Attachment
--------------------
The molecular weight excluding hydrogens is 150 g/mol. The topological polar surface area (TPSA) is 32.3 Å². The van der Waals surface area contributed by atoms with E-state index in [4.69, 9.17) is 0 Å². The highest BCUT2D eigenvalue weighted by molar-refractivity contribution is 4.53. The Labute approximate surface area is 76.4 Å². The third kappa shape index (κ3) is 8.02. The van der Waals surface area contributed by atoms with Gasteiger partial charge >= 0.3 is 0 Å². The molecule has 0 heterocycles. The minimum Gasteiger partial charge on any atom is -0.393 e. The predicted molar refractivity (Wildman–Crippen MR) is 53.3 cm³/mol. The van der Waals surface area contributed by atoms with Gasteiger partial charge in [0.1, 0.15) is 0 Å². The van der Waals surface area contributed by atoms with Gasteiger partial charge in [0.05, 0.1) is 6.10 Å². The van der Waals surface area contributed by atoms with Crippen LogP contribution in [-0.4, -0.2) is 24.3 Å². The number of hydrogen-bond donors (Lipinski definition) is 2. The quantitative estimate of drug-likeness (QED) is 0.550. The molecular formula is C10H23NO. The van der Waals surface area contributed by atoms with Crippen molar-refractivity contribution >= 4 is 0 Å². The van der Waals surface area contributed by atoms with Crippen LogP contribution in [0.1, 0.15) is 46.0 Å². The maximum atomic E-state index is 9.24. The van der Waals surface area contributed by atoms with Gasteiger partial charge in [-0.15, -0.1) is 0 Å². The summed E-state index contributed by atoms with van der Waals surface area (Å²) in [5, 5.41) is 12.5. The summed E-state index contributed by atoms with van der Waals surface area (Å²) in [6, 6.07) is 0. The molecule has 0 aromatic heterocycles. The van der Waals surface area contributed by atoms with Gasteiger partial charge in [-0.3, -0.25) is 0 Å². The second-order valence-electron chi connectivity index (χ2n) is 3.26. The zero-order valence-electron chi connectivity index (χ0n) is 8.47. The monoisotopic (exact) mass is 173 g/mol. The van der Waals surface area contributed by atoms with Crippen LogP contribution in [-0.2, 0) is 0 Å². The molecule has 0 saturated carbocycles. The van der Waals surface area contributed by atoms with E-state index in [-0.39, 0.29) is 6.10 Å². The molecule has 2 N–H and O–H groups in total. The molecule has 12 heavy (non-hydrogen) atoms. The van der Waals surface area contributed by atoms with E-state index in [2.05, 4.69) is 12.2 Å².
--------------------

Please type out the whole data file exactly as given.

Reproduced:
The molecular weight excluding hydrogens is 150 g/mol. The topological polar surface area (TPSA) is 32.3 Å². The van der Waals surface area contributed by atoms with E-state index in [4.69, 9.17) is 0 Å². The highest BCUT2D eigenvalue weighted by molar-refractivity contribution is 4.53. The Labute approximate surface area is 76.4 Å². The third kappa shape index (κ3) is 8.02. The van der Waals surface area contributed by atoms with Gasteiger partial charge >= 0.3 is 0 Å². The molecule has 0 heterocycles. The minimum Gasteiger partial charge on any atom is -0.393 e. The predicted molar refractivity (Wildman–Crippen MR) is 53.3 cm³/mol. The van der Waals surface area contributed by atoms with Gasteiger partial charge in [0.1, 0.15) is 0 Å². The van der Waals surface area contributed by atoms with Gasteiger partial charge in [0.05, 0.1) is 6.10 Å². The van der Waals surface area contributed by atoms with Crippen LogP contribution in [-0.4, -0.2) is 24.3 Å². The number of hydrogen-bond donors (Lipinski definition) is 2. The quantitative estimate of drug-likeness (QED) is 0.550. The molecular formula is C10H23NO. The van der Waals surface area contributed by atoms with Crippen molar-refractivity contribution >= 4 is 0 Å². The van der Waals surface area contributed by atoms with Crippen LogP contribution in [0.1, 0.15) is 46.0 Å². The maximum atomic E-state index is 9.24. The van der Waals surface area contributed by atoms with Gasteiger partial charge in [-0.15, -0.1) is 0 Å². The summed E-state index contributed by atoms with van der Waals surface area (Å²) in [5, 5.41) is 12.5. The summed E-state index contributed by atoms with van der Waals surface area (Å²) in [6, 6.07) is 0. The molecule has 0 aromatic heterocycles. The van der Waals surface area contributed by atoms with Gasteiger partial charge in [-0.3, -0.25) is 0 Å². The second-order valence-electron chi connectivity index (χ2n) is 3.26. The zero-order valence-electron chi connectivity index (χ0n) is 8.47. The monoisotopic (exact) mass is 173 g/mol. The van der Waals surface area contributed by atoms with Crippen LogP contribution in [-0.2, 0) is 0 Å². The molecule has 0 saturated carbocycles. The van der Waals surface area contributed by atoms with E-state index in [-0.39, 0.29) is 6.10 Å². The molecule has 2 N–H and O–H groups in total. The molecule has 12 heavy (non-hydrogen) atoms. The van der Waals surface area contributed by atoms with E-state index in [2.05, 4.69) is 12.2 Å².